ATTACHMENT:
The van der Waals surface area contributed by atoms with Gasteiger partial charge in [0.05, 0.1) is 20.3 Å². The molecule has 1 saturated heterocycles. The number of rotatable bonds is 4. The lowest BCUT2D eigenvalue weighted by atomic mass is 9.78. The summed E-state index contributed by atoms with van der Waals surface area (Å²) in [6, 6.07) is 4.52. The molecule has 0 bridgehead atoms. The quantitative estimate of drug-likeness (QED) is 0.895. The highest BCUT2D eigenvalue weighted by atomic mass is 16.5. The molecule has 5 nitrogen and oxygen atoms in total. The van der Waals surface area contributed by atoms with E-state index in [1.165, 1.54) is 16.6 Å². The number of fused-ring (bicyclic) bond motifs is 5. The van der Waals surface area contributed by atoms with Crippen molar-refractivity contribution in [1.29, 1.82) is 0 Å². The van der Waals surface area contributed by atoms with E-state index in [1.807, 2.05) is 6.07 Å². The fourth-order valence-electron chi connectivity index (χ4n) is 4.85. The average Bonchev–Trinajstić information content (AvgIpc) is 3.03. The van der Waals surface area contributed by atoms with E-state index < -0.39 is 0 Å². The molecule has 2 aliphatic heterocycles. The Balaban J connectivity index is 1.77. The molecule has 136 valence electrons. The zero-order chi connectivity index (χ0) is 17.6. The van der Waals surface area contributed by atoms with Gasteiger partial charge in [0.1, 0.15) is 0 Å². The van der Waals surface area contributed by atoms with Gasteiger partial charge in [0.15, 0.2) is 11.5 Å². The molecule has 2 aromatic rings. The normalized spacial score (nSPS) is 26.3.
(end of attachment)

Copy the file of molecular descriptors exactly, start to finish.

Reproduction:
The van der Waals surface area contributed by atoms with Gasteiger partial charge in [0.05, 0.1) is 20.3 Å². The molecule has 1 saturated heterocycles. The number of rotatable bonds is 4. The lowest BCUT2D eigenvalue weighted by atomic mass is 9.78. The summed E-state index contributed by atoms with van der Waals surface area (Å²) in [6, 6.07) is 4.52. The molecule has 0 bridgehead atoms. The quantitative estimate of drug-likeness (QED) is 0.895. The highest BCUT2D eigenvalue weighted by atomic mass is 16.5. The molecule has 5 nitrogen and oxygen atoms in total. The van der Waals surface area contributed by atoms with E-state index in [1.165, 1.54) is 16.6 Å². The number of fused-ring (bicyclic) bond motifs is 5. The van der Waals surface area contributed by atoms with Crippen molar-refractivity contribution in [1.29, 1.82) is 0 Å². The van der Waals surface area contributed by atoms with E-state index in [1.807, 2.05) is 6.07 Å². The fourth-order valence-electron chi connectivity index (χ4n) is 4.85. The average Bonchev–Trinajstić information content (AvgIpc) is 3.03. The van der Waals surface area contributed by atoms with E-state index < -0.39 is 0 Å². The molecule has 2 aliphatic heterocycles. The Balaban J connectivity index is 1.77. The molecule has 136 valence electrons. The zero-order chi connectivity index (χ0) is 17.6. The van der Waals surface area contributed by atoms with Gasteiger partial charge in [0.1, 0.15) is 0 Å². The van der Waals surface area contributed by atoms with Gasteiger partial charge in [0.15, 0.2) is 11.5 Å². The molecule has 2 aromatic rings. The normalized spacial score (nSPS) is 26.3.